Air qualityEdit

Exhaust from a spark ignition engine consists of the following: nitrogen 70 to 75% (by volume), water vapor 10 to 12%, carbon dioxide 10 to 13.5%, hydrogen 0.5 to 2%, oxygen 0.2 to 2%, carbon monoxide: 0.1 to 6%, unburnt hydrocarbons and partial oxidation products (e.g. aldehydes) 0.5 to 1%, nitrogen monoxide 0.01 to 0.4%, nitrous oxide <100 ppm, sulfur dioxide 15 to 60 ppm, traces of other compounds such as fuel additives and lubricants, also halogen and metallic compounds, and other particles.[8] Carbon monoxide is highly toxic, and can cause carbon monoxide poisoning, so it is important to avoid any build-up of the gas in a confined space. Catalytic converters can reduce toxic emissions, but not completely eliminate them. Also, widespread use of engines in the modern industrialized world has led to an escalation in the Greenhouse Effect. This has led to Global Warming, and scientists the world over have recognized Carbon Dioxide as a pollutant to the atmosphere.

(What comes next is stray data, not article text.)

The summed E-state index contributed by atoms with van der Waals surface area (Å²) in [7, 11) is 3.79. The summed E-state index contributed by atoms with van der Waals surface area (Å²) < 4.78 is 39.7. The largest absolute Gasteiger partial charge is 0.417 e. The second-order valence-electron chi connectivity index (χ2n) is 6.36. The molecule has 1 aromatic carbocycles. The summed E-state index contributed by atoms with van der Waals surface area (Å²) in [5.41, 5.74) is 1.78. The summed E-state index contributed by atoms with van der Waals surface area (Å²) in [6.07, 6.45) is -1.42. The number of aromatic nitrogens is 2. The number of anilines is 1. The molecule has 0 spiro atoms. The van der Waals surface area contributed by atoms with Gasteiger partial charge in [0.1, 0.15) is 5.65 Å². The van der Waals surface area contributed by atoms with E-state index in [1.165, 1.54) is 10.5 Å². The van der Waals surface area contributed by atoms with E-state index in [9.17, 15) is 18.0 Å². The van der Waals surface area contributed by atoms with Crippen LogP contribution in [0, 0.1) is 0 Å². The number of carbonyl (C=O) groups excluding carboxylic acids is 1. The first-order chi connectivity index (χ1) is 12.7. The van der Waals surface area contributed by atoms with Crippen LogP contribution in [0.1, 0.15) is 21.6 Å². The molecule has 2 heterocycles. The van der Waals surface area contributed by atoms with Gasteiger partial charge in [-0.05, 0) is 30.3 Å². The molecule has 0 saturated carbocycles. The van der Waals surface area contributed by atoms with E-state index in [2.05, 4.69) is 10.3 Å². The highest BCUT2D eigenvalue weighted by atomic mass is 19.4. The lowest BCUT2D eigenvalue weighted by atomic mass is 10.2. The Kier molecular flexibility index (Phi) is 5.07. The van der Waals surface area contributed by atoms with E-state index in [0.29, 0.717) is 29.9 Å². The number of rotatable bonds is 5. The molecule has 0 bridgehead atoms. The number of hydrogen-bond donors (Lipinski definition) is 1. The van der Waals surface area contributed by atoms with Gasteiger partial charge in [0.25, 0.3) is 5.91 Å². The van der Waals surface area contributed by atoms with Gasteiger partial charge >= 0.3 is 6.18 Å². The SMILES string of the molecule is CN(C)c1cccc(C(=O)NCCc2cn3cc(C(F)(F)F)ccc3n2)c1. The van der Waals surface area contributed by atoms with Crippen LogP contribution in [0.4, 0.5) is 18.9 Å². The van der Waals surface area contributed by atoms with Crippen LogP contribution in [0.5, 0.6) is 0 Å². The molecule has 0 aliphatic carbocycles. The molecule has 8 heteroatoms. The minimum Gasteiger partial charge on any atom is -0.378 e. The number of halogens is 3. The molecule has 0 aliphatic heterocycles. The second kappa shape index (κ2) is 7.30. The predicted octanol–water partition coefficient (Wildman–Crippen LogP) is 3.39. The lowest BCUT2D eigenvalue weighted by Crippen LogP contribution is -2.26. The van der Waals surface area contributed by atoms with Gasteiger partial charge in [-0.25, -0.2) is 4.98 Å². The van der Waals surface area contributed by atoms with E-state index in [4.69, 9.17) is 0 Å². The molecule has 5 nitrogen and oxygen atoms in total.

Non combustive heat enginesEdit

Some engines convert heat from non-combustive processes into mechanical motion. For example, in a nuclear power plant, heat from a nuclear reaction is used to produce steam to drive a turbine which turns an electric generator.

A monopropellant rocket engine employs a highly exothermic yet non-combustive chemical reaction from a rapidly decomposing propellant, such as hydrazine (N2H4), to generate motion.

See alsoEdit

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ReferencesEdit

  1. "Engine", McGraw-Hill Concise Encyclopedia of Science and Technology, Third Edition, Sybil P. Parker, ed. McGraw-Hill, Inc., 1994, p. 714.
  2. "Prime mover", McGraw-Hill Concise Encyclopedia of Science and Technology, Third Edition, Sybil P. Parker, ed. McGraw-Hill, Inc., 1994, p. 1498.
  3. Maya Shatzmiller (1994), Labour in the Medieval Islamic World, p. 36, Brill Publishers, ISBN 9004098968.
  4. Adam Robert Lucas (2005), "Industrial Milling in the Ancient and Medieval Worlds: A Survey of the Evidence for an Industrial Revolution in Medieval Europe", Technology and Culture 46 (1), pp. 1–30 [10].
  5. Ahmad Y Hassan, Transfer Of Islamic Technology To The West, Part II: Transmission Of Islamic Engineering
  6. Ahmad Y Hassan (1976). Taqi al-Din and Arabic Mechanical Engineering, pp. 34–5. Institute for the History of Arabic Science, University of Aleppo.
  7. external combustion - Definition from the Merriam-Webster Online Dictionary
  8. Paul Degobert, Society of Automative Engineers (1995), Automobiles and Pollution

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External linksEdit